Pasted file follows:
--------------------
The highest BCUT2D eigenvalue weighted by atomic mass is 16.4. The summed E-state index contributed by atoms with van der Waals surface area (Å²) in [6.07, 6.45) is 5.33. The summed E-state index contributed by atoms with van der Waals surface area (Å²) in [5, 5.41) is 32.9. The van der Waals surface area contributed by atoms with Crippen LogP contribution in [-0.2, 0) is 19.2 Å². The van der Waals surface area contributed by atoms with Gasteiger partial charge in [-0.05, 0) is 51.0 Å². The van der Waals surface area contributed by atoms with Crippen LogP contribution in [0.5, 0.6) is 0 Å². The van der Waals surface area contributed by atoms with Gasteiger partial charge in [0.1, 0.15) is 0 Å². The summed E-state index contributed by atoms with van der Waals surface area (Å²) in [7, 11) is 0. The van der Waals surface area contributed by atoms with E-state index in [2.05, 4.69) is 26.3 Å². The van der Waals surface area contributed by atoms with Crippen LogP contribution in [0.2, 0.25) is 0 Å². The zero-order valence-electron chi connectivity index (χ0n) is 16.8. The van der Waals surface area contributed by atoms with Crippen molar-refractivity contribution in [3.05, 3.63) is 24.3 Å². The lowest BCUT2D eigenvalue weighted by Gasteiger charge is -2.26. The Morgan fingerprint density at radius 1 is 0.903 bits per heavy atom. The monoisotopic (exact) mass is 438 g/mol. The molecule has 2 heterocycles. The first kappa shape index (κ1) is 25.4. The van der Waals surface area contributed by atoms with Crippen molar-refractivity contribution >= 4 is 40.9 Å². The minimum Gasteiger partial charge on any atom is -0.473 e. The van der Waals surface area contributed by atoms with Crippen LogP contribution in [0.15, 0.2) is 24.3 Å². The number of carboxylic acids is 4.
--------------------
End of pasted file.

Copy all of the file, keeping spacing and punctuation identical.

The highest BCUT2D eigenvalue weighted by atomic mass is 16.4. The summed E-state index contributed by atoms with van der Waals surface area (Å²) in [6.07, 6.45) is 5.33. The summed E-state index contributed by atoms with van der Waals surface area (Å²) in [5, 5.41) is 32.9. The van der Waals surface area contributed by atoms with Crippen LogP contribution in [-0.2, 0) is 19.2 Å². The van der Waals surface area contributed by atoms with Gasteiger partial charge in [-0.05, 0) is 51.0 Å². The van der Waals surface area contributed by atoms with Crippen LogP contribution in [0.5, 0.6) is 0 Å². The van der Waals surface area contributed by atoms with Gasteiger partial charge in [0.1, 0.15) is 0 Å². The summed E-state index contributed by atoms with van der Waals surface area (Å²) in [7, 11) is 0. The van der Waals surface area contributed by atoms with E-state index in [2.05, 4.69) is 26.3 Å². The van der Waals surface area contributed by atoms with Crippen LogP contribution in [0.2, 0.25) is 0 Å². The zero-order valence-electron chi connectivity index (χ0n) is 16.8. The van der Waals surface area contributed by atoms with Crippen molar-refractivity contribution in [3.05, 3.63) is 24.3 Å². The lowest BCUT2D eigenvalue weighted by Gasteiger charge is -2.26. The Morgan fingerprint density at radius 1 is 0.903 bits per heavy atom. The monoisotopic (exact) mass is 438 g/mol. The molecule has 2 heterocycles. The first kappa shape index (κ1) is 25.4. The van der Waals surface area contributed by atoms with Crippen molar-refractivity contribution >= 4 is 40.9 Å². The minimum Gasteiger partial charge on any atom is -0.473 e. The van der Waals surface area contributed by atoms with Crippen LogP contribution in [0.15, 0.2) is 24.3 Å². The number of carboxylic acids is 4.